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Federal appeals court in Cincinnati upholds state bans on gay marriages | TribLIVE.com
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Federal appeals court in Cincinnati upholds state bans on gay marriages

Tribune-Review
| Thursday, November 6, 2014 9:06 p.m

A federal appeals court on Thursday bucked a recent trend of pro-gay marriage decisions by upholding state bans or restrictions in Kentucky, Michigan, Ohio and Tennessee, pressuring the Supreme Court to take up the issue.

The 2-1 ruling by the Cincinnati-based 6th Circuit U.S. Court of Appeals is the first ruling by a federal appeals court that upholds bans on same-sex unions. Gay marriage advocates said they would immediately seek U.S. Supreme Court review.

The high court, if it agrees to hear the case, could potentially issue a decision by the end of June saying once and for all whether any states can ban gay marriage.

In Thursday’s ruling, the appeals court upheld gay marriage bans in Kentucky and Michigan. It also ruled that Ohio, Tennessee and Kentucky are not required to recognize gay marriages that take place in other states.

Judge Jeffrey Sutton, appointed by President George W. Bush, wrote the majority decision and said plaintiffs favoring same-sex unions had not made the case why courts should intervene instead of leaving the matter to state legislatures.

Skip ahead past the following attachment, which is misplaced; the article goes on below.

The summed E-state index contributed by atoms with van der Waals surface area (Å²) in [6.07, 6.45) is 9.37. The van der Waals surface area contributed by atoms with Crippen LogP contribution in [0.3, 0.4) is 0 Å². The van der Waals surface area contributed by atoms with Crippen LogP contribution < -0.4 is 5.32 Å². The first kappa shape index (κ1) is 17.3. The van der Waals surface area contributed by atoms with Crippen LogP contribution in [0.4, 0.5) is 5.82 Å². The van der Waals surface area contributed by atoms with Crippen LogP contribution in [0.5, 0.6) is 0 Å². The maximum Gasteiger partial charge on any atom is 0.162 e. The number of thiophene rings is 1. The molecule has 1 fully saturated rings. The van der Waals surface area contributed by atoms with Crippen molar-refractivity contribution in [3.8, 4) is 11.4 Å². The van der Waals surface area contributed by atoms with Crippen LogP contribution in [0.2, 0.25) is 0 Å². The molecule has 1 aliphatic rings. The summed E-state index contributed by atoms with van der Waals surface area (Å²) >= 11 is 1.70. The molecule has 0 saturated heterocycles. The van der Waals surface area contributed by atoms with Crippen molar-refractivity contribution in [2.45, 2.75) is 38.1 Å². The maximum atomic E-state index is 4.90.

“When the courts do not let the people resolve new social issues like this one, they perpetuate the idea that the heroes in these change events are judges and lawyers,” he wrote.

It is preferable, he added, that courts defer to “the customary political processes, in which the people, gay and straight alike, become the heroes of their own stories.”

Judge Martha Craig Daughtrey, the three-judge panel’s lone Democratic appointee, in a dissenting opinion criticized the majority’s ruling, saying it read like “an engrossing TED Talk” neglectful of its impact on gay and lesbian couples.

The ruling is likely to put the spotlight back on the Supreme Court. It had been expected to take up the gay marriage issue in October but in a surprise move rejected seven cases.

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